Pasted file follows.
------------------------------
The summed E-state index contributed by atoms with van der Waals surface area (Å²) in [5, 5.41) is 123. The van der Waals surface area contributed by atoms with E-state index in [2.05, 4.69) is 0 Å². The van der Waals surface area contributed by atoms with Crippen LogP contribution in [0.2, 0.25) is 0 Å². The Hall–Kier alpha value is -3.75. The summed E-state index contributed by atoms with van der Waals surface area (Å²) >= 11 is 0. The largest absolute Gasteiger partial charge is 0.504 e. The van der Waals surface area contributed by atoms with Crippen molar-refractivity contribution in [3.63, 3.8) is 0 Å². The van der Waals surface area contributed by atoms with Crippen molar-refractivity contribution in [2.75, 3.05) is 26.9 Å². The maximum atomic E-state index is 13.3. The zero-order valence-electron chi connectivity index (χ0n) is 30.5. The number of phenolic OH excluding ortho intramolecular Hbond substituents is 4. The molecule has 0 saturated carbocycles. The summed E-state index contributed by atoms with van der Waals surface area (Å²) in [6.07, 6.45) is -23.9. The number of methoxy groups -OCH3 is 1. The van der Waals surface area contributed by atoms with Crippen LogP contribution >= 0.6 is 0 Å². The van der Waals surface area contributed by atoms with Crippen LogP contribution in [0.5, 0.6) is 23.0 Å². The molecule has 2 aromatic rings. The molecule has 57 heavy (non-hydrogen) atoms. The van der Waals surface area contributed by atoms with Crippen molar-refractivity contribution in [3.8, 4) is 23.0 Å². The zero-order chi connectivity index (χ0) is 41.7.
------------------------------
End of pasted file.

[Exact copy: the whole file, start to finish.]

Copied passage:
The summed E-state index contributed by atoms with van der Waals surface area (Å²) in [5, 5.41) is 123. The van der Waals surface area contributed by atoms with E-state index in [2.05, 4.69) is 0 Å². The van der Waals surface area contributed by atoms with Crippen LogP contribution in [0.2, 0.25) is 0 Å². The Hall–Kier alpha value is -3.75. The summed E-state index contributed by atoms with van der Waals surface area (Å²) >= 11 is 0. The largest absolute Gasteiger partial charge is 0.504 e. The van der Waals surface area contributed by atoms with Crippen molar-refractivity contribution in [3.63, 3.8) is 0 Å². The van der Waals surface area contributed by atoms with Crippen molar-refractivity contribution in [2.75, 3.05) is 26.9 Å². The maximum atomic E-state index is 13.3. The zero-order valence-electron chi connectivity index (χ0n) is 30.5. The number of phenolic OH excluding ortho intramolecular Hbond substituents is 4. The molecule has 0 saturated carbocycles. The summed E-state index contributed by atoms with van der Waals surface area (Å²) in [6.07, 6.45) is -23.9. The number of methoxy groups -OCH3 is 1. The van der Waals surface area contributed by atoms with Crippen LogP contribution >= 0.6 is 0 Å². The van der Waals surface area contributed by atoms with Crippen LogP contribution in [0.5, 0.6) is 23.0 Å². The molecule has 2 aromatic rings. The molecule has 57 heavy (non-hydrogen) atoms. The van der Waals surface area contributed by atoms with Crippen molar-refractivity contribution in [3.8, 4) is 23.0 Å². The zero-order chi connectivity index (χ0) is 41.7.